What is Deformational Plagiocephaly?
Plagiocephaly (say: play-gee-o-SEFF-ah-lee) is asymmetry (unevenness) in the shape of a baby’s skull. It is also known as “baby flat-head.”
What is a Cranial Remolding Orthosis (CRO) and how does it work?
A Cranial Remolding Orthosis is a type of (medical device). It is custom-made to treat Plagiocephaly, Brachycephaly and Scaphocephaly in children with moderate to severe skull asymmetry. The helmet is designed to reshape the skull over time. It does not apply pressure but rather blocks an area of unwanted growth known as “Bossing”. This causes the skull growth to occur where the flattening has taken place. This process causes no discomfort to the baby.
How long will your baby need to wear the helmet?
Your baby will likely need to wear the helmet for 4 to 6 months. It is recommended that your baby wear the helmet between 18 to 22 hours per day. Your Orthotist will give you specific recommendations based on your baby’s needs.
First visit: Measuring, Pictures and Scanning
An initial visit with an orthotist is needed to measure your child’s head and obtain a shape capture of your baby’s head using a Spectra Scanner. Measurements of your baby’s head are taken with the aid of a measuring tape made of cloth and a pair of calipers (a measuring tool). Digital Pictures are obtained of the Front, Back, Sides and Top of your baby’s head. This gives us a reference point that can be used to confirm changes over time. All of these steps may be repeated at each follow-up visit.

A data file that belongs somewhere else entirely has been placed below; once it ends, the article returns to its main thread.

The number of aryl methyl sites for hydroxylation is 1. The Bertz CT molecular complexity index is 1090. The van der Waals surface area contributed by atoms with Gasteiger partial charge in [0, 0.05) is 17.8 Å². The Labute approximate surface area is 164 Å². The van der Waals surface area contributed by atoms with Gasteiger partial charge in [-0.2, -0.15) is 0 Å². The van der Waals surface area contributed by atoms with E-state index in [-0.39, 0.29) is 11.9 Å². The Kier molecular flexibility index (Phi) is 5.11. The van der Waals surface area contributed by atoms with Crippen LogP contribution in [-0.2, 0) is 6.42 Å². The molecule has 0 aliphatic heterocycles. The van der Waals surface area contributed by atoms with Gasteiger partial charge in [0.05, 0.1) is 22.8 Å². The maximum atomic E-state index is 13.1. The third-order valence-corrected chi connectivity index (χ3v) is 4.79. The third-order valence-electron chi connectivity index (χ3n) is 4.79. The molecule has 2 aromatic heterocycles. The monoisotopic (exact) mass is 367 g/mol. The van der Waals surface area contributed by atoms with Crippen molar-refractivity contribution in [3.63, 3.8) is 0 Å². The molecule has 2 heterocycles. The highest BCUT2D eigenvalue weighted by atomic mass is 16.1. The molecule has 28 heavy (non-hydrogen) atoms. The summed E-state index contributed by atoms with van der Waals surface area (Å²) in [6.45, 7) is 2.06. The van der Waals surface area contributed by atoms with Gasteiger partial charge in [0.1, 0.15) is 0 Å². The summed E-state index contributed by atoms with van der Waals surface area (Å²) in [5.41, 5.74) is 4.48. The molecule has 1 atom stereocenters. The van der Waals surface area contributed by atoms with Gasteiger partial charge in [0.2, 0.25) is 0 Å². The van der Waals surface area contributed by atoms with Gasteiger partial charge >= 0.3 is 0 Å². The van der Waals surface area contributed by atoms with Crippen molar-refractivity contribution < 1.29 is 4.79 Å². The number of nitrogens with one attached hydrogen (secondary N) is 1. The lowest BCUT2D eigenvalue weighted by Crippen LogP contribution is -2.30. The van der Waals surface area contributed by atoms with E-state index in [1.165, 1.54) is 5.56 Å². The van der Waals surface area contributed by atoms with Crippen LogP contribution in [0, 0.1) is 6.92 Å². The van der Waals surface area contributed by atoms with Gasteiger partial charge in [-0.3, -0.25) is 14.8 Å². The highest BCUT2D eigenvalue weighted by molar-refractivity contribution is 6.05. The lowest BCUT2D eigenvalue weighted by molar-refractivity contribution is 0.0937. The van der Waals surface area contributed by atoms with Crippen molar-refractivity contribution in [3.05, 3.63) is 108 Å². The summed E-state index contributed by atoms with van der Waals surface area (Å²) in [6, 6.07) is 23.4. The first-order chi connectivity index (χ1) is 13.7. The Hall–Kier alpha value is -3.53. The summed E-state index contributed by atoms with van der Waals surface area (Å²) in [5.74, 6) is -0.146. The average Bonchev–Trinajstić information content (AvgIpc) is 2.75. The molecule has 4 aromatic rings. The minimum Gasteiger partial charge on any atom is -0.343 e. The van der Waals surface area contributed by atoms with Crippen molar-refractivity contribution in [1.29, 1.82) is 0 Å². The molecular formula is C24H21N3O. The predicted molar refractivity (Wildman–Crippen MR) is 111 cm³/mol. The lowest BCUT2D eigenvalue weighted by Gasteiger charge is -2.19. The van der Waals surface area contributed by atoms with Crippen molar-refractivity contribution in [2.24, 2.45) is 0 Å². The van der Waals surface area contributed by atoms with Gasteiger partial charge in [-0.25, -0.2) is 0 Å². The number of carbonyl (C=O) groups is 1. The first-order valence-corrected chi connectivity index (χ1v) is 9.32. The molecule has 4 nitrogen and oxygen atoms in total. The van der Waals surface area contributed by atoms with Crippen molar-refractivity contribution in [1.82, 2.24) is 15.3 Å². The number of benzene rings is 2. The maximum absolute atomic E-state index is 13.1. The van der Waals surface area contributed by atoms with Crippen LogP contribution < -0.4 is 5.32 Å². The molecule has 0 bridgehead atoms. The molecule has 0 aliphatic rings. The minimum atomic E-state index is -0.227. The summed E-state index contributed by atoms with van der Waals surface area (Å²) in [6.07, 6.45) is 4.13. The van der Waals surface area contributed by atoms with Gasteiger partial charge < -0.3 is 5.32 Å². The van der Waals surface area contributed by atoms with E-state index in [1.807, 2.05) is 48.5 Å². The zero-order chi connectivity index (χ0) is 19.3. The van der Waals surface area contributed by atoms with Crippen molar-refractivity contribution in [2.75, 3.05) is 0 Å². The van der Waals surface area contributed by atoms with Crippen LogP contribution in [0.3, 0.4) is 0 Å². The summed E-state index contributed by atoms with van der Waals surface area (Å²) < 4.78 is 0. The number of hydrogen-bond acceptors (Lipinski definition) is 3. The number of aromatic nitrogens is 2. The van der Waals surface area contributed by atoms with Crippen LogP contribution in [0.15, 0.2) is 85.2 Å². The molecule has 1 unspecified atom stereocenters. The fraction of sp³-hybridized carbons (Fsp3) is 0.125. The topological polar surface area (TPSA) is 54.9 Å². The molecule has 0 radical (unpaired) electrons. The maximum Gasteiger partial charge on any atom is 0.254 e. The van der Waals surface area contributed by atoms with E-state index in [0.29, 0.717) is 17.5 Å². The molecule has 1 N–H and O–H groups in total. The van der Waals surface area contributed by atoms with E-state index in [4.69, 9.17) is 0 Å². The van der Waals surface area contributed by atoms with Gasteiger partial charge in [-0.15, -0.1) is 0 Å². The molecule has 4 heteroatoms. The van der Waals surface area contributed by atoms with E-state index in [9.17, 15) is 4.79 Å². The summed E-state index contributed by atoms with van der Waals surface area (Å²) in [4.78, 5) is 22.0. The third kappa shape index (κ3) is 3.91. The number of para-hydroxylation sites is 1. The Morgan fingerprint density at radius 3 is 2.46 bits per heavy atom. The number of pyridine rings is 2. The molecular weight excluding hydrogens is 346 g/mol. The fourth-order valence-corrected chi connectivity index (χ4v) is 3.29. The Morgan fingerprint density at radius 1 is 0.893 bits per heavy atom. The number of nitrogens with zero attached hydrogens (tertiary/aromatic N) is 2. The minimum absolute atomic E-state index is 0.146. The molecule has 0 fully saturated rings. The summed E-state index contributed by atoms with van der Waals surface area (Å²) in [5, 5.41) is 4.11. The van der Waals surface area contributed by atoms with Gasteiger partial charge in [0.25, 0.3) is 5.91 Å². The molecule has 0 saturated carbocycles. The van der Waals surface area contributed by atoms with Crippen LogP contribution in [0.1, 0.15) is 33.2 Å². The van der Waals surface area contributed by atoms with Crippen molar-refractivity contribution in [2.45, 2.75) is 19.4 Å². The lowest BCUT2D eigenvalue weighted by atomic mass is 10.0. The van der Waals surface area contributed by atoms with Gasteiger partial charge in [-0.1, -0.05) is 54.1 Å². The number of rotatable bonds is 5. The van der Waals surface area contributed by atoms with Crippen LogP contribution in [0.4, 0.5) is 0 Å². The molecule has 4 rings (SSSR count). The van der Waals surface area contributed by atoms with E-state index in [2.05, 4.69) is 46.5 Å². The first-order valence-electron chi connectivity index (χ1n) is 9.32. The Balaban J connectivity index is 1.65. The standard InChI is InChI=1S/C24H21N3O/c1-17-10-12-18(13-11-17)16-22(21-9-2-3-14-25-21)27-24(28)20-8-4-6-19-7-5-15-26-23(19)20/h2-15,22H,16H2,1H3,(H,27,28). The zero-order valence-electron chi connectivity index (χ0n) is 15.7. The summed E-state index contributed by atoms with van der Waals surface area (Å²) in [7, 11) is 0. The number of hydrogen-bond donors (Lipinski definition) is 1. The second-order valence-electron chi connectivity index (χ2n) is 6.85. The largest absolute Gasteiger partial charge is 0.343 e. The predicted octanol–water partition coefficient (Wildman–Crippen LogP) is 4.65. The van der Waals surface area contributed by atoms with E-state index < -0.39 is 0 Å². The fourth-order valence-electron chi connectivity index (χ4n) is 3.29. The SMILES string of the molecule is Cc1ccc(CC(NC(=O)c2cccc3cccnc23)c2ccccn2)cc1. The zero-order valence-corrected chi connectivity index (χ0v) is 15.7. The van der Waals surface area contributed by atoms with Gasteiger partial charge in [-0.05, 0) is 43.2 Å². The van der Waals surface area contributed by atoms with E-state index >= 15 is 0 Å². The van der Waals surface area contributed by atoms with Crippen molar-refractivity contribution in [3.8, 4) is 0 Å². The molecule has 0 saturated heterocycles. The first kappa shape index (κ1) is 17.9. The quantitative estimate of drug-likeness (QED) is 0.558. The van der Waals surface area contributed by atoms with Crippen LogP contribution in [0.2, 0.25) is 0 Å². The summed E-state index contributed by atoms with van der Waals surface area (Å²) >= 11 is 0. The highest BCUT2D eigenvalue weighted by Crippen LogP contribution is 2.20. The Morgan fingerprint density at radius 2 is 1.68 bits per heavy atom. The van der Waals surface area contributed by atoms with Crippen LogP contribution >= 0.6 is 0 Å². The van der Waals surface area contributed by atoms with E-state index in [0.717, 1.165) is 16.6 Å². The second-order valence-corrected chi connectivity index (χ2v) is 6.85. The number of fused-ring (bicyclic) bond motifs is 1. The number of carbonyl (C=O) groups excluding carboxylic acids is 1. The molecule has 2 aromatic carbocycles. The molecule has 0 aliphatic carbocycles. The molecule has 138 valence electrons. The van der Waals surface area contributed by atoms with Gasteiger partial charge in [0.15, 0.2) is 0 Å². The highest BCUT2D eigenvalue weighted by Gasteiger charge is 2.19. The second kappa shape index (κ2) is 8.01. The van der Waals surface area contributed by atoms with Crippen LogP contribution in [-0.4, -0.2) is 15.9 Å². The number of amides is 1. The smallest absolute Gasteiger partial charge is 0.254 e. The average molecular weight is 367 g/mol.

Five measurements of your baby’s head are taken:
- Measuring Cranial Circumference
- Measuring Cranial Base Asymmetry
- Measuring the Cranial Vault
- Measuring the Orbitotragial Depth
- We also must Calculate the Cephalic Index
Scanning your baby’s head
The scanning of your baby’s head is done in 3 stages:
- Your baby will need to wear a specially designed stockinette cap. This will maximize the digital imaging captured by the scanner. Your baby may also need to remove any tops that distort the scanning process.
- Land Marks will be put on the stockinette using colored sticky dots. These dots, will be on the forehead, back of the head, centre of each ear, and around each ear.
- Finally, Shape capturing will take place using the spectra scanner. This device uses a blue light that is totally safe for your baby’s eyes and skin. The whole process can take 45 – 90-minutes.
Second visit: fitting the helmet
A return visit is needed to make sure the helmet fits properly. This visit will be booked 2 to 3 weeks after the initial casting visit. At this visit, you will be taught the proper use and care of the helmet.
The total time required to properly fit your baby’s helmet is between 2 and 2 1/2 hours